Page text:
Recent/current PhD topics supervised include: 'New Labour and welfare reform' and 'The 1977-78 "pact" between the Labour Government and the Liberal Party'.

My research interests are in two specific areas. Firstly, trends in British politics since 1945 to the present day, particularly with regard to the changing nature and dynamics of party politics in terms both of electoral performance, and both intra-party and inter-party ideological debates, discourses, orientations and (re)positioning. Here, I am especially interested in the contemporary history, philosophy and politics of the Conservative Party, but I am similarly interested I in the Labour Party and the Liberal Democrats. Related to these research interests is an interest in electoral politics and voting behaviour in Britain since 1970.

My second main area of research is in aspects of contemporary public policy in Britain, both with regard to the processes of policy-making, and the manner in which various policies have developed up until the present day. I am particularly interested in the intellectual or ideological justifications offered when policies are enacted or reformed , and also in the factors which have influenced the degree of success (or failure) which specific public policies have experienced during implementation.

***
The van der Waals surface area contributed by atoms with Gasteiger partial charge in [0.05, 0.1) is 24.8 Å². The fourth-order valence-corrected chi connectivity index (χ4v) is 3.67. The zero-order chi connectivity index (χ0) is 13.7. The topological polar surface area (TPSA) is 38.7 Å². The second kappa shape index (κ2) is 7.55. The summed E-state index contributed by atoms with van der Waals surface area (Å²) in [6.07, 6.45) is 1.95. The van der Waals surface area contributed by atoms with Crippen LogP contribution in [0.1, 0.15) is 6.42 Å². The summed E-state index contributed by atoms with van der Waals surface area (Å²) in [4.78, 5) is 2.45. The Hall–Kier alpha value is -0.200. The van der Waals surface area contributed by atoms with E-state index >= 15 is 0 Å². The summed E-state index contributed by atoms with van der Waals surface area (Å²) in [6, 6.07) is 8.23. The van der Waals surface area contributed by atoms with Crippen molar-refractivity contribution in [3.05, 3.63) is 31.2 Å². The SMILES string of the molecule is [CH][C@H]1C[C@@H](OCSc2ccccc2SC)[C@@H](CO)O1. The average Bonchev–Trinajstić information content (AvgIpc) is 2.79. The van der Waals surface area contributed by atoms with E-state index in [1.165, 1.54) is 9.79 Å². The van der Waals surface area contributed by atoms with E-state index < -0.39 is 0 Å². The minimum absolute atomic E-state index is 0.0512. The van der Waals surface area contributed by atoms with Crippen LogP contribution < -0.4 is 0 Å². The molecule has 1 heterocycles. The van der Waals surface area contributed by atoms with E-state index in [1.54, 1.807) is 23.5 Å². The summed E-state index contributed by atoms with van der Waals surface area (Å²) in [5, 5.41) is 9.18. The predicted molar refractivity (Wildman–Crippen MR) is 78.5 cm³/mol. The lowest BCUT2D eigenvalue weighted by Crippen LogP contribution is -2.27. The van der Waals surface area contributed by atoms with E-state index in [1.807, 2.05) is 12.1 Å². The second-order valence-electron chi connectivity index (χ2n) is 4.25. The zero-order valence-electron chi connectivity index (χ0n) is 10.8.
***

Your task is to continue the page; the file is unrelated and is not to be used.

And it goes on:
In 2011, I published three books, one sole-authored, and two co-authored. The first was a monograph entitled British Conservatism: The Politics and Philosophy of Inequality,published by I.B.Tauris. This won the Political Studies Association’s ‘Conservatives and Conservatism’ Group’s prize for the best book on Conservatism in 2011. The second book, so-authord with Alexandra Kelso (Southampton University) was House of Lords Reform since 1911: Must the Lords Go?, published by Palgrave Macmillan. The third book, also published by Palgrave Macmillan, was From Crisis to Coalition: The Conservative Party, 1997-2010, co-authored with Mark Garnett (Lancaster University) and Andrew Denham (Nottingham University).

I am currently completing a revised, expanded and updated edition of my 2005 text Policy Making in Britain: An Introduction which will be published by Sage in spring 2013.

I will then start work on two more Conservative-related books. The first, to be co-authored with Mark Garnett, will be a study of the Conservative-Liberal Democrat Coalition Governement, which wil be published by Palgrave Macmillan. The second will be a monograph entitled The Origins of Thatcherism: The Conservative Party 1974-79.